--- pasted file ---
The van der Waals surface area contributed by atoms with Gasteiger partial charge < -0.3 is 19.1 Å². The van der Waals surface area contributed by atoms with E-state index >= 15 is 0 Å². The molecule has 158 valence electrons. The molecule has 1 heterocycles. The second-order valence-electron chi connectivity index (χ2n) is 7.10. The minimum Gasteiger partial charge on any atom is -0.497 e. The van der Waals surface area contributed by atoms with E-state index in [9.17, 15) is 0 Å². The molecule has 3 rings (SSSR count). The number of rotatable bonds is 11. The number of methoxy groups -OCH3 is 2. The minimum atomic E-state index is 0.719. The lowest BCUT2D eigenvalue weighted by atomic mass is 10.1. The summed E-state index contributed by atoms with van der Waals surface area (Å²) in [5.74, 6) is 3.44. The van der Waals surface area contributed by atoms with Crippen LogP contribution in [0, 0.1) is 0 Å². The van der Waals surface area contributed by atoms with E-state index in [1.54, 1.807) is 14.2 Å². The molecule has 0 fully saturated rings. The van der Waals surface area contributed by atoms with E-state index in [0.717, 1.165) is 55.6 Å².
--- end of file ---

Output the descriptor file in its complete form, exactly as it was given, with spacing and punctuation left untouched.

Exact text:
The van der Waals surface area contributed by atoms with Gasteiger partial charge < -0.3 is 19.1 Å². The van der Waals surface area contributed by atoms with E-state index >= 15 is 0 Å². The molecule has 158 valence electrons. The molecule has 1 heterocycles. The second-order valence-electron chi connectivity index (χ2n) is 7.10. The minimum Gasteiger partial charge on any atom is -0.497 e. The van der Waals surface area contributed by atoms with E-state index in [9.17, 15) is 0 Å². The molecule has 3 rings (SSSR count). The number of rotatable bonds is 11. The number of methoxy groups -OCH3 is 2. The minimum atomic E-state index is 0.719. The lowest BCUT2D eigenvalue weighted by atomic mass is 10.1. The summed E-state index contributed by atoms with van der Waals surface area (Å²) in [5.74, 6) is 3.44. The van der Waals surface area contributed by atoms with Crippen LogP contribution in [0, 0.1) is 0 Å². The van der Waals surface area contributed by atoms with E-state index in [1.54, 1.807) is 14.2 Å². The molecule has 0 fully saturated rings. The van der Waals surface area contributed by atoms with E-state index in [0.717, 1.165) is 55.6 Å².